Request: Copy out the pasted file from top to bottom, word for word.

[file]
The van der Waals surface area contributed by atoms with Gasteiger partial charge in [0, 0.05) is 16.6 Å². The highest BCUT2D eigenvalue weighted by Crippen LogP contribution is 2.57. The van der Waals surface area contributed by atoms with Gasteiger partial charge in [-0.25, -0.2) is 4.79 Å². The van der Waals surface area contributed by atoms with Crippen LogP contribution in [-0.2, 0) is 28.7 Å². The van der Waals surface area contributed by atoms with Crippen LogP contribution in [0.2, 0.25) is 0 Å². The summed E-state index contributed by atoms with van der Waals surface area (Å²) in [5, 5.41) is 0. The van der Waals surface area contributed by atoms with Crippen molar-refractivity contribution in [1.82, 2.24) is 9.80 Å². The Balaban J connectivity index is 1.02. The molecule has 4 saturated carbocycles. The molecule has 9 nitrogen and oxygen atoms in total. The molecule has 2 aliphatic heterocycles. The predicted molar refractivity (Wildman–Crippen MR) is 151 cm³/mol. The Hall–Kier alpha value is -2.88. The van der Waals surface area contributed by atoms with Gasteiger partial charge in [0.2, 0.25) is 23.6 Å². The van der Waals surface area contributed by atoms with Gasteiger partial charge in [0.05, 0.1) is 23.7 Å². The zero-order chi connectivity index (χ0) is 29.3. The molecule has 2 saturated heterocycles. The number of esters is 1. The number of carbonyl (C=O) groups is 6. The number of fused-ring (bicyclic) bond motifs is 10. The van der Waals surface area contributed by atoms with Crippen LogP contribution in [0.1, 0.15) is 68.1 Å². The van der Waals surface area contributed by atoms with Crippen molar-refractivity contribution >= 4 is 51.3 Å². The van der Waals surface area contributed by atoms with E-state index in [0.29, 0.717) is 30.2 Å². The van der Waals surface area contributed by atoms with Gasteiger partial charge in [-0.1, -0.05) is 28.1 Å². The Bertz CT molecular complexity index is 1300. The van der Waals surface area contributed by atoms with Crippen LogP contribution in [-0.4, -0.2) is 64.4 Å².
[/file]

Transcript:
The van der Waals surface area contributed by atoms with Gasteiger partial charge in [0, 0.05) is 16.6 Å². The highest BCUT2D eigenvalue weighted by Crippen LogP contribution is 2.57. The van der Waals surface area contributed by atoms with Gasteiger partial charge in [-0.25, -0.2) is 4.79 Å². The van der Waals surface area contributed by atoms with Crippen LogP contribution in [-0.2, 0) is 28.7 Å². The van der Waals surface area contributed by atoms with Crippen LogP contribution in [0.2, 0.25) is 0 Å². The summed E-state index contributed by atoms with van der Waals surface area (Å²) in [5, 5.41) is 0. The van der Waals surface area contributed by atoms with Crippen molar-refractivity contribution in [1.82, 2.24) is 9.80 Å². The Balaban J connectivity index is 1.02. The molecule has 4 saturated carbocycles. The molecule has 9 nitrogen and oxygen atoms in total. The molecule has 2 aliphatic heterocycles. The predicted molar refractivity (Wildman–Crippen MR) is 151 cm³/mol. The Hall–Kier alpha value is -2.88. The van der Waals surface area contributed by atoms with Gasteiger partial charge in [0.2, 0.25) is 23.6 Å². The van der Waals surface area contributed by atoms with Gasteiger partial charge in [0.05, 0.1) is 23.7 Å². The zero-order chi connectivity index (χ0) is 29.3. The molecule has 2 saturated heterocycles. The number of esters is 1. The number of carbonyl (C=O) groups is 6. The number of fused-ring (bicyclic) bond motifs is 10. The van der Waals surface area contributed by atoms with Crippen LogP contribution in [0.1, 0.15) is 68.1 Å². The van der Waals surface area contributed by atoms with Crippen molar-refractivity contribution >= 4 is 51.3 Å². The van der Waals surface area contributed by atoms with E-state index in [0.29, 0.717) is 30.2 Å². The van der Waals surface area contributed by atoms with Gasteiger partial charge in [-0.1, -0.05) is 28.1 Å². The Bertz CT molecular complexity index is 1300. The van der Waals surface area contributed by atoms with Crippen LogP contribution in [-0.4, -0.2) is 64.4 Å².